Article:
Life & Culture

Auctions buoyant, despite uncertainty


The auction room remains an efficient and functioning market place, as recent sales have proved. So far this year, Allsop residential auctions have raised over £300 million, with a sales success rate of 78 per cent. More than 1,100 lots have been sold, at six sales. 

Our September 19 auction brought welcome relief to the market. Despite choppy political waters, the result calmed concerns by demonstrating a steady demand for realistically priced property. In excess of £40 million was raised overall, with 81 per cent of the catalogue successfully sold. The room was well-attended and bidders, both present and remote, competed enthusiastically.

Highlights of the sale included a vacant building of around 5,450 sq ft in Chelsea’s Redcliffe Gardens. It was knocked down for £3.9 million. The property was arranged partly as a house in multiple occupation (HMO) and was sold with planning permission for 15 self-contained flats. Also, a freehold block of six self-contained flats in Danehill, Reading was knocked down on behalf of receivers for £675,000. This unbroken investment was fully let on assured shorthold tenancies and producing £54,900 per annum (8.1 per cent).

The September auction established that demand is not limited to London and the South East. The Old Brewery in Carlisle, Cumbria for example, comprises six freehold buildings, arranged as 28 self-contained units. The property is part Grade II listed and was offered with planning permission for change of use to provide 36 affordable dwellings. It was sold under the hammer on behalf of a housing association for £400,000.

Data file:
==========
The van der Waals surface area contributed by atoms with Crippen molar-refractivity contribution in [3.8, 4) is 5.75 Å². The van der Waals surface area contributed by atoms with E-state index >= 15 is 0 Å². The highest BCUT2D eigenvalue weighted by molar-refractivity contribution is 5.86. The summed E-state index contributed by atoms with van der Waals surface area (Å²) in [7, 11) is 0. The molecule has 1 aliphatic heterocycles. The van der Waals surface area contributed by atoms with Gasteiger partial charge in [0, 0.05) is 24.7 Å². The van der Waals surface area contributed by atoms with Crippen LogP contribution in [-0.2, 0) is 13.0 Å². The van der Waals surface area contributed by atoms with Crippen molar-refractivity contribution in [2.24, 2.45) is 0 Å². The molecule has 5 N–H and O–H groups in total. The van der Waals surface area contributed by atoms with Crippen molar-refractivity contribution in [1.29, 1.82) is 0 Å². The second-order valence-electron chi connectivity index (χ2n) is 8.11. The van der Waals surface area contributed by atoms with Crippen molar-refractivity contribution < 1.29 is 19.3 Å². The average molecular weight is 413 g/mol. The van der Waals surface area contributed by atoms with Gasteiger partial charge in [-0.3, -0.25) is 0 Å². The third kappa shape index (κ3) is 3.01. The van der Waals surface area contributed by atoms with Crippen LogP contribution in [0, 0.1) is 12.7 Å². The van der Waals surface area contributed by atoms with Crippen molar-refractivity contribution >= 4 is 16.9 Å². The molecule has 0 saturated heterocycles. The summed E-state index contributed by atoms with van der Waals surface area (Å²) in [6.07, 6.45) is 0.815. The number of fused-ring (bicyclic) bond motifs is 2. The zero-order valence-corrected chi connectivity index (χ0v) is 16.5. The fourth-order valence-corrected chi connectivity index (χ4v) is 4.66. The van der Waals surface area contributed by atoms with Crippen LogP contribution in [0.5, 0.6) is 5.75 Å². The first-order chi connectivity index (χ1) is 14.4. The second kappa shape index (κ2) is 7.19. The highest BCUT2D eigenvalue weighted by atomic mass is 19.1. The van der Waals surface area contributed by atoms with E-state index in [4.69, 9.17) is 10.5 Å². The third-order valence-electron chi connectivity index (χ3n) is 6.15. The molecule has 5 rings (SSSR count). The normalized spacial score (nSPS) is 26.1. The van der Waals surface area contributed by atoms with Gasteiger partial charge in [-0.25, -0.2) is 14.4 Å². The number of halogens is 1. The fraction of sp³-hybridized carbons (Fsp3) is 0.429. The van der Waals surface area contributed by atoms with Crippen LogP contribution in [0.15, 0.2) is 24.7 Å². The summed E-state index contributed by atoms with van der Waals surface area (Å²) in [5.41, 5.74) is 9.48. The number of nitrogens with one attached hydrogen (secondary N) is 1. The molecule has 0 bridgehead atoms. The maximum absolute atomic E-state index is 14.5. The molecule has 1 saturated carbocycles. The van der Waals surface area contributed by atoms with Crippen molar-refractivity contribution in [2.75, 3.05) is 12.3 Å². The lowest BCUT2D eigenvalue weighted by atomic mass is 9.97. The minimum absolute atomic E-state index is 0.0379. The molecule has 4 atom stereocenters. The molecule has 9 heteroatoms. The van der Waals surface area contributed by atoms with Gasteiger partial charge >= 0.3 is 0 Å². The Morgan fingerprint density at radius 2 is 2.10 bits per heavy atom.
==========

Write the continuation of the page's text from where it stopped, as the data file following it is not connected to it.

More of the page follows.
Despite the continuing instability surrounding Brexit — and the announcement of a general election two days earlier — we delivered a solid result at our latest sale on October 31. The auction raised over £39 million, with 80 per cent of the 190 lots successfully sold. Eight lots were sold for over £1 million. The largest lot of the sale was sold prior — lot 43, a two-bedroom flat in South Street, Mayfair, which sold for substantially more than its guide price of £1.7 million. 

The most valuable lot to sell under the hammer was a freehold part reversionary ground rent investment, secured upon 36 flats at Regal Court, Edmonton. It was knocked down on behalf of a charity for £1.5 million. Assured shorthold tenancy investments also fared well. In total 21 were sold showing an average yield across the UK of 9.6 per cent. 

Despite headlines in the professional press of weaker results across auction houses generally, the stats paint a more encouraging picture. The number of residential lots sold at auction across the UK in October 2019 (1,890) fell by only 1.9 per cent from October last year (1,927 lots). And the total raised during this period is actually marginally up by 0.9 per cent at £277.5 million.*

Given everything being thrown at us at the moment, we are very pleased with the results so far this year. There is demand across all sectors and all regions but pricing is, as always, critical to success. As has been characteristic of the entire year, buyers are hoping for deals but sellers are holding their ground. This is a good thing. Transactions are happening nevertheless and values are therefore generally holding up. 

Many private owners are postponing sale decisions until some semblance of certainty is restored. Those who need not wait, such as mortgagees, local authorities and housing associations, are supporting the stock offered at auction over recent sales. Our next residential sale will held on December 17 at The Intercontinental London Park Lane Hotel, One Hamilton Place, London W1. This will be a serious barometer sale, regardless of the election result. 

*Source: Essential Information Group

Gary Murphy is an auctioneer at Allsop

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